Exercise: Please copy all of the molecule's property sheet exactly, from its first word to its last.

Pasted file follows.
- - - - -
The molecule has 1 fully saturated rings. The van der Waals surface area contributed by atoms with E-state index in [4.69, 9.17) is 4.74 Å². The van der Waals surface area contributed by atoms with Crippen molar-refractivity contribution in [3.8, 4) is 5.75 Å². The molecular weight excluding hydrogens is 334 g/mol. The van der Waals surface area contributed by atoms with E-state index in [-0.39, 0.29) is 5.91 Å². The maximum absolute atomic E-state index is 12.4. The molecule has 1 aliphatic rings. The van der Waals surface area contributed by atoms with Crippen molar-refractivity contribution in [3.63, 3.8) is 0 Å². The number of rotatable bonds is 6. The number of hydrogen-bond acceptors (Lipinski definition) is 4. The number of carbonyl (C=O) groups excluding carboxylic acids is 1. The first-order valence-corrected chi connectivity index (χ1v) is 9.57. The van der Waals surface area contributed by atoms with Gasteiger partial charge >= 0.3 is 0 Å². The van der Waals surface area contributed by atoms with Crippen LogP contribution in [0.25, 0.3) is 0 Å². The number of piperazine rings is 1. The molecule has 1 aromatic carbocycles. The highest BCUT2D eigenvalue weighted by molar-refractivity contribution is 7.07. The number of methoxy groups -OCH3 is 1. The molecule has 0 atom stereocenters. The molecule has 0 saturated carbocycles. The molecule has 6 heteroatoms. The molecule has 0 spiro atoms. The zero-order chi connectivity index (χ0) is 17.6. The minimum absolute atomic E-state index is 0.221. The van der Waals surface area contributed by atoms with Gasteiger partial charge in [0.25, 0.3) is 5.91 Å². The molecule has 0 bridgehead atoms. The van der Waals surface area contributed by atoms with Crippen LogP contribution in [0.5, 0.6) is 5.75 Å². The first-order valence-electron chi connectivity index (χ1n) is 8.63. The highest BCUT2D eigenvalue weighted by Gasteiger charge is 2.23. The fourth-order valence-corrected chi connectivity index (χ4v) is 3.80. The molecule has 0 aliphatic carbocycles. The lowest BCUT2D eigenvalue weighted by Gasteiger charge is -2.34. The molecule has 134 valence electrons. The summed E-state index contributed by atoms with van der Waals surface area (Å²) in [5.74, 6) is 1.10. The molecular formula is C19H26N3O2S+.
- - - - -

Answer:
The molecule has 1 fully saturated rings. The van der Waals surface area contributed by atoms with E-state index in [4.69, 9.17) is 4.74 Å². The van der Waals surface area contributed by atoms with Crippen molar-refractivity contribution in [3.8, 4) is 5.75 Å². The molecular weight excluding hydrogens is 334 g/mol. The van der Waals surface area contributed by atoms with E-state index in [-0.39, 0.29) is 5.91 Å². The maximum absolute atomic E-state index is 12.4. The molecule has 1 aliphatic rings. The van der Waals surface area contributed by atoms with Crippen molar-refractivity contribution in [3.63, 3.8) is 0 Å². The number of rotatable bonds is 6. The number of hydrogen-bond acceptors (Lipinski definition) is 4. The number of carbonyl (C=O) groups excluding carboxylic acids is 1. The first-order valence-corrected chi connectivity index (χ1v) is 9.57. The van der Waals surface area contributed by atoms with Gasteiger partial charge >= 0.3 is 0 Å². The van der Waals surface area contributed by atoms with Crippen LogP contribution in [0.25, 0.3) is 0 Å². The number of piperazine rings is 1. The molecule has 1 aromatic carbocycles. The highest BCUT2D eigenvalue weighted by molar-refractivity contribution is 7.07. The number of methoxy groups -OCH3 is 1. The molecule has 0 atom stereocenters. The molecule has 0 saturated carbocycles. The molecule has 6 heteroatoms. The molecule has 0 spiro atoms. The zero-order chi connectivity index (χ0) is 17.6. The minimum absolute atomic E-state index is 0.221. The van der Waals surface area contributed by atoms with Gasteiger partial charge in [0.25, 0.3) is 5.91 Å². The molecule has 0 bridgehead atoms. The van der Waals surface area contributed by atoms with Crippen LogP contribution in [0.5, 0.6) is 5.75 Å². The first-order valence-electron chi connectivity index (χ1n) is 8.63. The highest BCUT2D eigenvalue weighted by Gasteiger charge is 2.23. The fourth-order valence-corrected chi connectivity index (χ4v) is 3.80. The molecule has 0 aliphatic carbocycles. The lowest BCUT2D eigenvalue weighted by Gasteiger charge is -2.34. The molecule has 134 valence electrons. The summed E-state index contributed by atoms with van der Waals surface area (Å²) in [5.74, 6) is 1.10. The molecular formula is C19H26N3O2S+.